Can tobacco-related policies have an impact on suicide rates?
Smoking has been shown to be associated with suicide, with smokers having two to four times greater risk for suicide than nonsmokers. Nicotine and smoking are also associated with increased risk for mental health conditions and problems with alcohol and drugs. This association is critical for suicide prevention, since nine out of ten people who die by suicide have at least one diagnosable and potentially treatable mental health condition. Cigarette taxes and smoke-free air policies have been shown to decrease smoking.
The study linked information on state-level cigarette taxes and smoke-free air policies from the three sources:
- State Cancer Legislative Database.
- Estimates of demographic characteristics (such as age and sex) derived from survey data.
- Death rates from the US Multiple Causes of Death files from 1990-2004.
Data were combined in 6-year intervals to account for the impact of past and present policies.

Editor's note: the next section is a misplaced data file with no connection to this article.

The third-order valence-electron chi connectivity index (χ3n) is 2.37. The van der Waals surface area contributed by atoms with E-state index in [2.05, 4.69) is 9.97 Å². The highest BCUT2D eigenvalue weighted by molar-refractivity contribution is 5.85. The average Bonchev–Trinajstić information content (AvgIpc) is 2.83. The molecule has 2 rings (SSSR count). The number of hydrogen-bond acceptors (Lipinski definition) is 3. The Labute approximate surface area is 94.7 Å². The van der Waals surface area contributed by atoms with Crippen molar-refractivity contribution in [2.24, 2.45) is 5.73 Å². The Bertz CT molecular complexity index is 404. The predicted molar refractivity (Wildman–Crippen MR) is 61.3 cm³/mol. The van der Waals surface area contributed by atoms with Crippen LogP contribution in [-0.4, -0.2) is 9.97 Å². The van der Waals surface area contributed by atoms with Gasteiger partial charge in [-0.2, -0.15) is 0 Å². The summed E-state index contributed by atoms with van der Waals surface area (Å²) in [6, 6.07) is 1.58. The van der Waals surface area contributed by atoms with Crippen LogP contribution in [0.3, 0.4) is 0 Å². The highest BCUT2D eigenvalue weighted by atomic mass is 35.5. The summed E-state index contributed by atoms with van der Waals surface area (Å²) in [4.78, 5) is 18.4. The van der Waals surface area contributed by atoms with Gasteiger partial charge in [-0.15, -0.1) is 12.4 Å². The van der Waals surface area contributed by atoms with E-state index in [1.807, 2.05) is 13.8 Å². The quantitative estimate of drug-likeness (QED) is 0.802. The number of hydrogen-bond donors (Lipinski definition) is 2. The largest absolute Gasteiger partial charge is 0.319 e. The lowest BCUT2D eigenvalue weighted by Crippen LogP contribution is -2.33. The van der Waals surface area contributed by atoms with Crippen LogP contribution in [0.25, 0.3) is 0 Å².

- A $1 increase in taxes was associated with a 12.4% reduction in suicide rates among 18-65 year olds.
- A 1-point increase in severity of smoke-free air policies, using a 6-point scale, was associated with a 3% reduction in suicide rates in the same age group.
- When both variables were combined (and accounting for overlap), there was a 12% reduction.
- Age groups with the highest smoking rates showed the highest reductions in suicide. Those over 65 with the lowest smoking rates had the lowest reduction in suicide.
- A $1 cigarette tax might save approximately 4,000 adults, according to data from 2012.
- Reducing smoking and nicotine intake can decrease mental health problems.
- Public policy can impact suicide rates.
- Since smoking is a modifiable behavior, smoking makes for a prime target for suicide prevention efforts.
Publication from AFSP grant
Grucza RA, Plunk AD, Krauss MJ, Cavazos-Rehg PA, Deak J, Gebhardt K, Chaloupka FJ, Bierut LJ. (2014). Probing the Smoking–Suicide Association: Do Smoking Policy Interventions Affect Suicide Risk? Nicotine Tob Res.2014 Nov;16(11):1487-94. doi: 10.1093/ntr/ntu106. Epub 2014 Jul 16.
Richard Grucza, PhD, MEP is an Assistant Professor in the Department of Psychiatry at the School of Medicine, Washington University in St. Louis. Click here to read more about Dr. Grucza’s AFSP Standard Research Grant.
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